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I'm reading a textbook right now for my Java III class. We're reading about Big-Oh and I'm a little confused by its formal definition.

Formal Definition: "A function f(n) is of order at most g(n) - that is, f(n) = O(g(n)) - if a positive real number c and positive integer N exist such that f(n) <= c g(n) for all n >= N. That is, c g(n) is an upper bound on f(n) when n is sufficiently large."

Ok, that makes sense. But hold on, keep reading...the book gave me this example:

"In segment 9.14, we said that an algorithm that uses 5n + 3 operations is O(n). We now can show that 5n + 3 = O(n) by using the formal definition of Big Oh.

When n >= 3, 5n + 3 <= 5n + n = 6n. Thus, if we let f(n) = 5n + 3, g(n) = n, c = 6, N = 3, we have shown that f(n) <= 6 g(n) for n >= 3, or 5n + 3 = O(n). That is, if an algorithm requires time directly proportional to 5n + 3, it is O(n)."

Ok, this kind of makes sense to me. They're saying that if n = 3 or greater, 5n + 3 takes less time than if n was less than 3 - thus 5n + n = 6n - right? Makes sense, since if n was 2, 5n + 3 = 13 while 6n = 12 but when n is 3 or greater 5n + 3 will always be less than or equal to 6n.

Here's where I get confused. They give me another example:

Example 2: "Let's show that 4n^2 + 50n - 10 = O(n^2). It is easy to see that: 4n^2 + 50n - 10 <= 4n^2 + 50n for any n. Since 50n <= 50n^2 for n

= 50, 4n^2 + 50n - 10 <= 4n^2 + 50n^2 = 54n^2 for n >= 50. Thus, with c = 54 and N = 50, we have shown that 4n^2 + 50n - 10 = O(n^2)."

This statement doesn't make sense: 50n <= 50n^2 for n >= 50.

Isn't any n going to make the 50n less than 50n^2? Not just greater than or equal to 50? Why did they even mention that 50n <= 50n^2? What does that have to do with the problem?

Also, 4n^2 + 50n - 10 <= 4n^2 + 50n^2 = 54n^2 for n >= 50 is going to be true no matter what n is.

And how in the world does picking numbers show that f(n) = O(g(n))?

Please help me understand! :(

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5 Answers 5

up vote 5 down vote accepted

Keep in mind that you're looking for "an upper bound on f(n) when n is sufficiently large." Thus, if you can show that f(n) is less than or equal to some c*g(n) for values of n greater than N, this means c*g(n) is an upper bound for f(n) and f(n)'s complexity is therefore O(g(n)).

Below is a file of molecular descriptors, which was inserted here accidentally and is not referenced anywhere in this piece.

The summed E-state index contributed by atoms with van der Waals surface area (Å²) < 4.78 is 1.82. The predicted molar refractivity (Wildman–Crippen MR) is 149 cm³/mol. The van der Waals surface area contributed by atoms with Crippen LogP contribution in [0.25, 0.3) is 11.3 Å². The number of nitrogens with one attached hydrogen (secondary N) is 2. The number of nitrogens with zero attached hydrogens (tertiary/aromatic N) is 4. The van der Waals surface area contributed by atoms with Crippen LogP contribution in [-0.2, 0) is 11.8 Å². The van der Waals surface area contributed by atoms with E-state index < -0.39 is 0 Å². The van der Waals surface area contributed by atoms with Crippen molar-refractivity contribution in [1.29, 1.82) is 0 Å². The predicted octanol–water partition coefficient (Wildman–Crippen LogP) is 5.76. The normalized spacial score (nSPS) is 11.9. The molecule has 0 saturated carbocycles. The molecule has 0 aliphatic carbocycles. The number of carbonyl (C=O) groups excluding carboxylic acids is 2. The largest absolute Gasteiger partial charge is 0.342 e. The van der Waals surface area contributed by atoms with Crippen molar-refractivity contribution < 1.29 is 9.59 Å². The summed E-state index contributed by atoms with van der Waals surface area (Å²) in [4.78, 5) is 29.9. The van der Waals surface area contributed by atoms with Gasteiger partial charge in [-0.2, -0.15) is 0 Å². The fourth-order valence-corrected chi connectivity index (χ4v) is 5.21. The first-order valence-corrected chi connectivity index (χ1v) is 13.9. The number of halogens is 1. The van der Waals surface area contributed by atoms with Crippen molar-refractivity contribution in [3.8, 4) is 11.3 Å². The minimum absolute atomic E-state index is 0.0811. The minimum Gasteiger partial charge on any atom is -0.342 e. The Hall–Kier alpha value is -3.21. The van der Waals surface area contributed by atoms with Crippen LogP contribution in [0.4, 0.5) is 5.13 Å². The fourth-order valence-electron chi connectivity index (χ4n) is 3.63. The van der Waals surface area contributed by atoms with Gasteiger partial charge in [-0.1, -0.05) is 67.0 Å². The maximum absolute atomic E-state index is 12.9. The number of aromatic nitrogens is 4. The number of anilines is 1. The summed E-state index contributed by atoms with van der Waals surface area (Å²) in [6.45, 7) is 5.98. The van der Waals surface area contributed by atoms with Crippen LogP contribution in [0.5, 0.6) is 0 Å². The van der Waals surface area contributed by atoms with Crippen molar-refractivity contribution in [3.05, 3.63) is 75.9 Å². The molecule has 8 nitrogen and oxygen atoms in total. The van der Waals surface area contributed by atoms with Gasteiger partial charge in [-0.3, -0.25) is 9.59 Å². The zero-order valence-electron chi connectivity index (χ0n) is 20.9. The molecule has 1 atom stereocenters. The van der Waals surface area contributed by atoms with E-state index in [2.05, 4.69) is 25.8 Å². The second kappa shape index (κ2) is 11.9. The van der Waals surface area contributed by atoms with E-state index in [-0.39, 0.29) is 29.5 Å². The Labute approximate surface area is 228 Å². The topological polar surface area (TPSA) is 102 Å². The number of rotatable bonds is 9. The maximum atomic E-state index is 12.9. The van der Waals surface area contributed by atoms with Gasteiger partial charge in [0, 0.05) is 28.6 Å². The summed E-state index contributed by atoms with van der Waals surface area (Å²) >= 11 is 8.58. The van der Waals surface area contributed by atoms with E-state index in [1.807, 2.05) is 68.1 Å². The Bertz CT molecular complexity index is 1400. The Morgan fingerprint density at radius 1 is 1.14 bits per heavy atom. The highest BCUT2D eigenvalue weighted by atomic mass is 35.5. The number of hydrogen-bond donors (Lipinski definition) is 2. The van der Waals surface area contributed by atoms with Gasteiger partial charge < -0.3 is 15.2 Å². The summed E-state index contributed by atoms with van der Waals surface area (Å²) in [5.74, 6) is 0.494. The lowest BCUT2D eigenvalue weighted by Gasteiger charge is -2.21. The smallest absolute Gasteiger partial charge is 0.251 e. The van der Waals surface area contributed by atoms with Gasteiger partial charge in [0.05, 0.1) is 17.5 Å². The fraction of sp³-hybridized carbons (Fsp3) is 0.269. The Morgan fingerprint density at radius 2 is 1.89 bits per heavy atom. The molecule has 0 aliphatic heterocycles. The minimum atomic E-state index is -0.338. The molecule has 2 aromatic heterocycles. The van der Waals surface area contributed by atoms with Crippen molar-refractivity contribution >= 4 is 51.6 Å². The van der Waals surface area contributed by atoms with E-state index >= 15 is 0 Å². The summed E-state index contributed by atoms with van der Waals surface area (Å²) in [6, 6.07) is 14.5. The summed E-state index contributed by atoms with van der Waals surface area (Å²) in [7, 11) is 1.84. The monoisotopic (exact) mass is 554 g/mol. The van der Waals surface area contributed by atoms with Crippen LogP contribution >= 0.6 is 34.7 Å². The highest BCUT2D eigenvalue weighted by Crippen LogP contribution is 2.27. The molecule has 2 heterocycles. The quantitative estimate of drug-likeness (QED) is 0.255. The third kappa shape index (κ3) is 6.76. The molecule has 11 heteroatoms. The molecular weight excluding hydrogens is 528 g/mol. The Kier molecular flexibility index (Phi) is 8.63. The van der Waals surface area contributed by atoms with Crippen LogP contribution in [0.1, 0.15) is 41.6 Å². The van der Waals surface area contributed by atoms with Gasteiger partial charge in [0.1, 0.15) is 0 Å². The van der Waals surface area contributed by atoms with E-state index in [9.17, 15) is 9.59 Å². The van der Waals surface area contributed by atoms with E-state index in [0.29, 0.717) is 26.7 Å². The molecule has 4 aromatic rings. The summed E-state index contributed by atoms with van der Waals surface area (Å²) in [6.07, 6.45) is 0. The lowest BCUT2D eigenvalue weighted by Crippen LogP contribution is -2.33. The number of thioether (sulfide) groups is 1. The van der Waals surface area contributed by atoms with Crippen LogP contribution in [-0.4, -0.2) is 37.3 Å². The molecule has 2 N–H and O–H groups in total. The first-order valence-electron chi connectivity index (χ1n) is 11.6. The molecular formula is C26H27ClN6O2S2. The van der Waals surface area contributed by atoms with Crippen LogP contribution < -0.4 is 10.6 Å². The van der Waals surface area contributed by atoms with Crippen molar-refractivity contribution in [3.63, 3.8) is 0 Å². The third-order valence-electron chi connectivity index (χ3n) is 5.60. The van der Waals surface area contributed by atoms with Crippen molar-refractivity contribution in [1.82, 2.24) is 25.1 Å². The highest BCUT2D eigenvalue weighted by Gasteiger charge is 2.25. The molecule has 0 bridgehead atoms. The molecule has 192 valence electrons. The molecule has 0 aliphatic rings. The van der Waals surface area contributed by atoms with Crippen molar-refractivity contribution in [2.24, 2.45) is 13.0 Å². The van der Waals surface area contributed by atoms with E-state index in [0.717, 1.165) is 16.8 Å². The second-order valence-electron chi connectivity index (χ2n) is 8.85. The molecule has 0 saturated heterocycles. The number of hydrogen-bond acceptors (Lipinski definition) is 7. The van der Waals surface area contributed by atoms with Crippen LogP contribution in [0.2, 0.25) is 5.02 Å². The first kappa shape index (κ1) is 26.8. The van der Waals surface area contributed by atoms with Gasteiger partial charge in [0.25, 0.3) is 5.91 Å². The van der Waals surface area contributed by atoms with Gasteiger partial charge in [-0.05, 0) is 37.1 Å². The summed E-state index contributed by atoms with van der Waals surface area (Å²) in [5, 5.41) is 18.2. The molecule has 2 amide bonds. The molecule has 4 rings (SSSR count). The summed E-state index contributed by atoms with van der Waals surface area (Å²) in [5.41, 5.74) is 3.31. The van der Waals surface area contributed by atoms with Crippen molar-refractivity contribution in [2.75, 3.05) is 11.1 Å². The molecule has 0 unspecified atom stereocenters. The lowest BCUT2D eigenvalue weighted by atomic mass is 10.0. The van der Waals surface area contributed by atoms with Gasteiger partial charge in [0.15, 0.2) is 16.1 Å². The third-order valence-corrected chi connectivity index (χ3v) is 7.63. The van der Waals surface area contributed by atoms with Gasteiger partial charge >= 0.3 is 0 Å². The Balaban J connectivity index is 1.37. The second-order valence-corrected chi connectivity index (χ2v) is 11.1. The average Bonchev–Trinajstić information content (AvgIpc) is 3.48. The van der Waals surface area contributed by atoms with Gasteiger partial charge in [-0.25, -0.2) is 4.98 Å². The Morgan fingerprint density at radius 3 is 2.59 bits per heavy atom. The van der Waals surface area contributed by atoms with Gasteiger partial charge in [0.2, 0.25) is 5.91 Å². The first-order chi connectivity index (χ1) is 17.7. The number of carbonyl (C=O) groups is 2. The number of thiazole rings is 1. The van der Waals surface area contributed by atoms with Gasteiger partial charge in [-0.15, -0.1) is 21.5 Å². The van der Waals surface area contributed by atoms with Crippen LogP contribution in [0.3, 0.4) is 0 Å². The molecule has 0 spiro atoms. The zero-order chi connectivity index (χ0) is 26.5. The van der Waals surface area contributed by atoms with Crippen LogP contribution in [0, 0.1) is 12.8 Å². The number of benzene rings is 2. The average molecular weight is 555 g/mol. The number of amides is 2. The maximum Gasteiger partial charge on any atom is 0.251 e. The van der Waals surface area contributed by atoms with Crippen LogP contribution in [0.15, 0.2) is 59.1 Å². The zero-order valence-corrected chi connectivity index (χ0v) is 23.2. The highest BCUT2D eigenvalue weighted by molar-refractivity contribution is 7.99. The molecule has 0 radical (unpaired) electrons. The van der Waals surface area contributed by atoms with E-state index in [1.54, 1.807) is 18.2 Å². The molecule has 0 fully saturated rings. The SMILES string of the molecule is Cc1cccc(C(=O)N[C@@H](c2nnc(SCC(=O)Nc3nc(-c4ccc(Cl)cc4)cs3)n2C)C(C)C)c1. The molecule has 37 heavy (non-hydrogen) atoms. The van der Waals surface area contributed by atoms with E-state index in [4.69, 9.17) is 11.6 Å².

The examples given are intended to show that the given function f(n) can never grow beyond c*g(n) for any n > N. By manipulating an initial upper bound so it can be expressed more simply (if 4n^2 + 50n is an upper bound on f(n) then so is 4n^2 + 50n^2, which is equal to 54n^2, which becomes your 54*g(n) where c = 54 and g(n) = n^2), the authors can show that f(n) is bounded by c*g(n), which has complexity O(g(n)) and therefore so does f(n).

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Adrian thank you. Reading through your explanation made everything much more clearer. You should be a teacher! –  ShrimpCrackers May 2 '10 at 20:59

Formal definition:

  • f(n) = O(g(n)) means there exist c > 0 and n0 such that for any n >= n0 f(n) <= c*g(n)
  • f(n) = o(g(n)) means for any c > 0 there exist n0 such that for any n >= n0 f(n) <= c*g(n)

As you can note there are slightly different :)

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50n <= 50n^2 for n >= 50

because if n is 50, then 50n is the same as n^2, because 50*50 equals 50^2.

Substituting n^2 for 50n we get

n^2 <= 50n^2 for n >= 50

which is obvious.

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Maybe I'm misunderstanding the book but I read if n is a certain number, it is 50(50^2) not 50(50). 50(50) is not the same as 50(50^2). It never said anything about substituting anything. –  ShrimpCrackers May 2 '10 at 20:05